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‘Sledgehammer 44’ (It is Far Better to Face the Bullets Than to be Killed by Giant Robots): Advance Comic Book Review


Sledgehammer 44 1Every once in a while, an idea comes around that is perfect. This is one of those times. Sledgehammer 44 asks the important questions like: what if the Allies had invented Iron Man during WWII instead of Captain America? Mike Mignola (the man who brought us Hellboy, Lobster Johnson, and The Amazing Screw-On Head) and John Arcudi (writer of The Mask, B.P.R.D., and Barb Wire) do an incredible job of answering the question. Spoiler: It’s awesome. It is worth noting that this is not a comedy. While both of these creators have a history of blending large doses of humor into their work, Sledgehammer is a more sober look at the effect that sci-fi soldiers would have on a war.

The writing is so smart in this book. With other comics like Atomic Robo and Hellboy already addressing the strong and invulnerable giant working with regular soldiers angle (and doing a bang-up job), Sledgehammer 44 takes a different approach. Here the book focuses on the soldiers and telling a small story about one mission. It’s not quite Band of Brothers, but it’s definitely not a superhero story.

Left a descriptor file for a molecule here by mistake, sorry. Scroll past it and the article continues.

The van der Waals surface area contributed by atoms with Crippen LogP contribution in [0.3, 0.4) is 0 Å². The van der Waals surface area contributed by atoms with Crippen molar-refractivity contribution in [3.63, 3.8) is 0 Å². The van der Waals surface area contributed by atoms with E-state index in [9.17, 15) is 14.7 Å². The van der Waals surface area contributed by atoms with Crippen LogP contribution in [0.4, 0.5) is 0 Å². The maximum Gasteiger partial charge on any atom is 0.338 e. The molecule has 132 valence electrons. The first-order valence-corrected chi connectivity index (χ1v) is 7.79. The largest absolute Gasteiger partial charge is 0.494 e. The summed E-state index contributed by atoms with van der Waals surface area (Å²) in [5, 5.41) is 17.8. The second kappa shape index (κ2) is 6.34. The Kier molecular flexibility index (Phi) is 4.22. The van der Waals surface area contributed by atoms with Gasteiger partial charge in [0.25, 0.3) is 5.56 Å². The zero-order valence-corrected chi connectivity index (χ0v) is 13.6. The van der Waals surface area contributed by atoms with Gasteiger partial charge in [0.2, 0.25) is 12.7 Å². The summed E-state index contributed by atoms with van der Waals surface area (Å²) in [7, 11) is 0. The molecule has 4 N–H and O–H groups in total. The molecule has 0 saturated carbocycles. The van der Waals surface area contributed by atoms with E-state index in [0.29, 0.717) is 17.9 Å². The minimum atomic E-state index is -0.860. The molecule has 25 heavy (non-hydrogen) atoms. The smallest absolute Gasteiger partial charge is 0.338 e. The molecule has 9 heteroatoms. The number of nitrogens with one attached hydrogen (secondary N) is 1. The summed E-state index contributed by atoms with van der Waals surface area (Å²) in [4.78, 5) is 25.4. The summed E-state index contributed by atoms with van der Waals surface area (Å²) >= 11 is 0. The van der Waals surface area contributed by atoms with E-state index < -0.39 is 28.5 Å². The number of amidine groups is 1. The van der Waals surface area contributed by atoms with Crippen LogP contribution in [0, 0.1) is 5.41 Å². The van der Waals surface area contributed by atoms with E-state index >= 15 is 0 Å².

Jason Latour’s art works equally well depicting regular soldiers doing (mostly) regular soldiering and the more fantastical elements with giant robot suits. The colors, by Dave Stewart, are perfect. Seriously, perfect. The colors are primarily muted greys, greens, and sepias, and every single page is better because of them. This art team elevates an already awesome story, and the results are worth seeing.

There is something special about a comic book that does absolutely everything right. Here, the art is phenomenal, the script is marvelous, and the premise is incredible. I cannot recommend this one enough. Run, don’t walk, to your local comic shop.

Five Panzer-Killers out of Five





Ben Rhodes, Fanbase Press Senior Contributor


Favorite Book:  Cryptonomicon Favorite MovieYoung Frankenstein Favorite Absolutely Everything:  Monty Python


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